The Galveston Police Department is warning citizens to be on the lookout for a man suspected in a string of attempted kidnappings of women.
A press conference about the attempted kidnappings on the island is scheduled for 9:30 a.m. today at the Joe Max Taylor Law Enforcement Building, 601 54th St., Galveston, police said.
Police on Monday released a composite sketch of a man and a photograph of a vehicle sought in connection to three attempted kidnappings of women in downtown and on the island’s West End.
The man is described as Hispanic, 5 feet 3 inches to 5 feet 5 inches tall and between ages 25 and 40 with a thin, muscular build, police said.
Victims said the man who approached them was wearing dark pants, a short-sleeve T-shirt and tennis shoes, had no distinct facial hair and spoke Spanish and English, police said.
A vehicle involved is believed to be a burgundy or maroon 2008 to 2010 four-door Honda Accord with a child’s car seat in the back on the driver’s side.
At 9:10 p.m. on Sept. 20, a 60-year-old woman was approached by a man near the intersection of 20th Street and The Strand downtown, police said. The man got out of his vehicle and approached the woman, who ran into her apartment, police said.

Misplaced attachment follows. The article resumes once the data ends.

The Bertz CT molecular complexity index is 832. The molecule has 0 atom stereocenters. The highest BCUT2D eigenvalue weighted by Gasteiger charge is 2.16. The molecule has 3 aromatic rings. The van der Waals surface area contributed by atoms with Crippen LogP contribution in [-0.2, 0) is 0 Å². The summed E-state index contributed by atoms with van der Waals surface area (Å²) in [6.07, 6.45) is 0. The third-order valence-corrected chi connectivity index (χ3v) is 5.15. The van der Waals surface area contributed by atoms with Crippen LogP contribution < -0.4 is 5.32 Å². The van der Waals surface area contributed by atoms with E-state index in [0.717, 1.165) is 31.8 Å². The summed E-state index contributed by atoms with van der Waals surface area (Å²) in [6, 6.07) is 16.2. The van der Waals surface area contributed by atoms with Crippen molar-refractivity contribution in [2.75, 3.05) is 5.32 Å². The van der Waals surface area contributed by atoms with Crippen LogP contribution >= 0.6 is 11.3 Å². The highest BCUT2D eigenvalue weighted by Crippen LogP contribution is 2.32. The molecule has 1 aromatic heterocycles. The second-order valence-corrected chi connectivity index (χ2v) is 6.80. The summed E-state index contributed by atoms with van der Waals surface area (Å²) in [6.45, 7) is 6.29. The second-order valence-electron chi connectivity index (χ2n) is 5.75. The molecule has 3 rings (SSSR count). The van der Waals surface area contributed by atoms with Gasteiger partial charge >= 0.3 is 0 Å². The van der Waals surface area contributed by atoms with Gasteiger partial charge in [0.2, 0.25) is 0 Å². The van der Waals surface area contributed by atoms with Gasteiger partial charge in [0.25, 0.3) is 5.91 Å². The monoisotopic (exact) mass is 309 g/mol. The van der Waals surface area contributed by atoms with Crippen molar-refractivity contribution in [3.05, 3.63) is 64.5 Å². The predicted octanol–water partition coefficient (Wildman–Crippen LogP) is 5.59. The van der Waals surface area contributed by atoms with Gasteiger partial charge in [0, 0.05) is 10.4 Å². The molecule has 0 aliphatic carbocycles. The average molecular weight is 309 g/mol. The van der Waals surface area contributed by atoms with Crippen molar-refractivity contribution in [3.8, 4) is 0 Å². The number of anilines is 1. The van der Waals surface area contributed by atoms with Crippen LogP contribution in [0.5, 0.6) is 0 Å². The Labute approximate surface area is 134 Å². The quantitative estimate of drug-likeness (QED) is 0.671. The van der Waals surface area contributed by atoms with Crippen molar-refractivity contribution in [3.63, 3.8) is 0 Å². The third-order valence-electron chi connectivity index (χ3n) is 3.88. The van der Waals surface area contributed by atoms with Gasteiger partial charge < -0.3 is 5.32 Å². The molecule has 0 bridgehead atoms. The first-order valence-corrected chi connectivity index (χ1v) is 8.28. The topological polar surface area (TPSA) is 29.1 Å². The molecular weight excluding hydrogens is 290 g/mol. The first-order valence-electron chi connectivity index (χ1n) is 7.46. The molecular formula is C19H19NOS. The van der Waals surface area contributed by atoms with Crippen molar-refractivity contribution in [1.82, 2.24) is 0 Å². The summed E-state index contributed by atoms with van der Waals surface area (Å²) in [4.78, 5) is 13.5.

The man circled the block for several minutes searching for the woman, who was able to take a photo of the car, police said.
At 9:40 p.m. on the same night, a 45-year-old woman was approached by the same man and vehicle at the intersection of 22nd and Market streets, police said. The man asked for directions and then got out of his vehicle, grabbed the woman and attempted to push her into the back seat, police said.
The woman escaped and ran, but the man caught her and tackled her to the ground, police said. The woman screamed repeatedly and fought, and several people were alerted to the attack, causing the suspect to retreat to his car, police said.
On Sept. 25, a similarly described man and vehicle approached two women walking with a man — all in their 20s — leaving an establishment near 82nd Street and Stewart Road, police said.
The man confronted the two women and made the statement to the man that he “just wanted the girls” when he was told to leave the women alone, police said. A short confrontation occurred, and the man fled in his vehicle, police said.
Those with additional information about this case are encouraged to contact Galveston Police detective Michelle Sollenberger at 409-765-3770 or at email@example.com.
Galveston County voting officials scrambled to review hundreds of ballot variations over the weekend after learning some voters in Hitchcock received absentee ballots that omitted races for two district court judges and the sheriff.